Peel Region strives for calm as COVID-19 continues to spread
Photos from Trillium Health Partners/University of Western Ontario/Chart Ontario Ministry of Health/Map World Health Organization

Peel Region strives for calm as COVID-19 continues to spread

One day after the spread of COVID-19 was officially declared a global pandemic by the World Health Organization, talk of the coronavirus seemed to proliferate even faster than the disease.

At the Region of Peel’s headquarters in Bramalea, eyes were glued to newscasts blaring out the latest infection totals and breaking news updates on the latest public figure to come down with the flu-like virus which has made its way across the globe. 

The World Health Organization officially designating it a pandemic, triggering cancellations and suspensions of virtually every mass public gathering, from the Juno Awards to entire professional sports leagues like the NHL and NBA which have indefinitely halted their regular seasons because of COVID-19.   

While cities like Seattle have been overrun by the virus — creating ghost towns as thousands self-quarantine — in Peel at least, the mood remains calm.


Cases 44, 46 and 57, all connected to Peel Region, were reported on Thursday by the Ontario Ministry of Health


Across the street at Bramalea City Centre, the shopping mall was, if not full, close to it. The food court seats were mostly taken up by office workers and students stopping in for lunch. Just like any other day. 

Six cases of the infectious disease had as of Thursday afternoon been reported by the region’s public health team and one other was reported at Mississauga Hospital but by the Toronto public health unit. The most recent is a woman in her 20s who was infected after travelling to an undisclosed location according to Peel Public Health, adding to the provincial COVID-19 case tally that as of Thursday sat at 59. All of the patients so far have been directed to confine themselves in their homes for at least 14 days, the self-isolation protocol referred to by health officials. 

Dr. Jessica Hopkins, Peel’s chief medical officer, told The Pointer she isn’t surprised by the creeping rise of COVID-19 cases, and feels confident in the region’s management of the pandemic, which locally hasn’t yet seen any “community-transmitted” source of infection. So far all of the cases in Ontario can be traced to external factors: vacationers who returned from their travels, picking up the virus from a country, like Italy or Spain, or parts of China where it has become widespread.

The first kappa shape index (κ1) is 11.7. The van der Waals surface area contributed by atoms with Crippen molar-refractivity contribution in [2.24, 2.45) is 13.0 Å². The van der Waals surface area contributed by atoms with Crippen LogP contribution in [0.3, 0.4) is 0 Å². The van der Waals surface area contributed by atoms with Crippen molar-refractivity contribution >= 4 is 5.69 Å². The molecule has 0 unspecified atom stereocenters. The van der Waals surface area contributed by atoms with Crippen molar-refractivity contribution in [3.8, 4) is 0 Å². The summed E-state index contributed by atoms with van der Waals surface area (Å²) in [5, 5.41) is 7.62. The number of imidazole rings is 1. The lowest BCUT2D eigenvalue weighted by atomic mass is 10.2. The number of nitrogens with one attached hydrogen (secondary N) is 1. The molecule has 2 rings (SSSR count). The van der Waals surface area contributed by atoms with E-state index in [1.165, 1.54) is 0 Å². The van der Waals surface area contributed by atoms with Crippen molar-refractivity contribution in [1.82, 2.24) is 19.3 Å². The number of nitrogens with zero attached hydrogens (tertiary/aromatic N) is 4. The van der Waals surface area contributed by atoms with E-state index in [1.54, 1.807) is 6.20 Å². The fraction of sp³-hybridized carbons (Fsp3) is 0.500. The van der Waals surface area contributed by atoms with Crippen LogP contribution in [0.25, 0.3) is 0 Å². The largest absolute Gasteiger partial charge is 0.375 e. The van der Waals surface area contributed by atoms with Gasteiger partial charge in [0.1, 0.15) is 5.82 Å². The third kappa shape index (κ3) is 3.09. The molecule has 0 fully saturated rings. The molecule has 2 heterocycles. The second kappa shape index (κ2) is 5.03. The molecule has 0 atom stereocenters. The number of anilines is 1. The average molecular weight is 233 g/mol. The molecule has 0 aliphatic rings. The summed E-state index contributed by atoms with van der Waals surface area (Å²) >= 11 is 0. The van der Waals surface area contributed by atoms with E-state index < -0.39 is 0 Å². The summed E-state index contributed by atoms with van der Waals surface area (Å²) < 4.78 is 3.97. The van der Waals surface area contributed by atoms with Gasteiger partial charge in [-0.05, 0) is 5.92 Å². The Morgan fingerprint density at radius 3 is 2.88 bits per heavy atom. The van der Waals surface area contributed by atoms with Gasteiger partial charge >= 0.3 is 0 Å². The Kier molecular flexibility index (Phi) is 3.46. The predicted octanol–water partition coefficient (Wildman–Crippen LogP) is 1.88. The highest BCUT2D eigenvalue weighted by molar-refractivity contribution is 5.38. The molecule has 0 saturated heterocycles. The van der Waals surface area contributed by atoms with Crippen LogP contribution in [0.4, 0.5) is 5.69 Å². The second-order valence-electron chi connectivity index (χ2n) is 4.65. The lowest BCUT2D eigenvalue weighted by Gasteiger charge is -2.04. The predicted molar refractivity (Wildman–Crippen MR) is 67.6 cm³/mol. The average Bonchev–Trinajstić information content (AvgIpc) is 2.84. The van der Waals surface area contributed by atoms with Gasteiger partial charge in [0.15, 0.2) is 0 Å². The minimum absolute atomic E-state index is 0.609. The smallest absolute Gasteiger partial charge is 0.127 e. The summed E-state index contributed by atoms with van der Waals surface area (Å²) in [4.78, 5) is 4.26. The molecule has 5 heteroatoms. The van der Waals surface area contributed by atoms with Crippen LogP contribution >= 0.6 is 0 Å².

Community transmission could eventually happen here, says Hopkins, but the rate of infection is proceeding as expected. More drastic measures like emergency bylaws banning public gatherings — similar to those enacted in Seattle where there were 190 confirmed cases and 22 deaths as of Tuesday — are not necessary, at least for now, she said.  

On late Thursday afternoon, while the situation remained extremely fluid, things changed when the provincial government announced all public schools across Ontario will remain closed beyond March Break, until April 5, the first significant mass closure in Ontario intended to contain the virus.

After Laurentian University in Sudbury shut its classes down earlier in the week, following a COVID-19 case in the city, the University of Western Ontario in London announced the same late Thursday. Both will now deliver online instruction only, until the risk of transmission is over.

The University of Western Ontario in London announced late Thursday that it is suspending classes, moving to online instruction only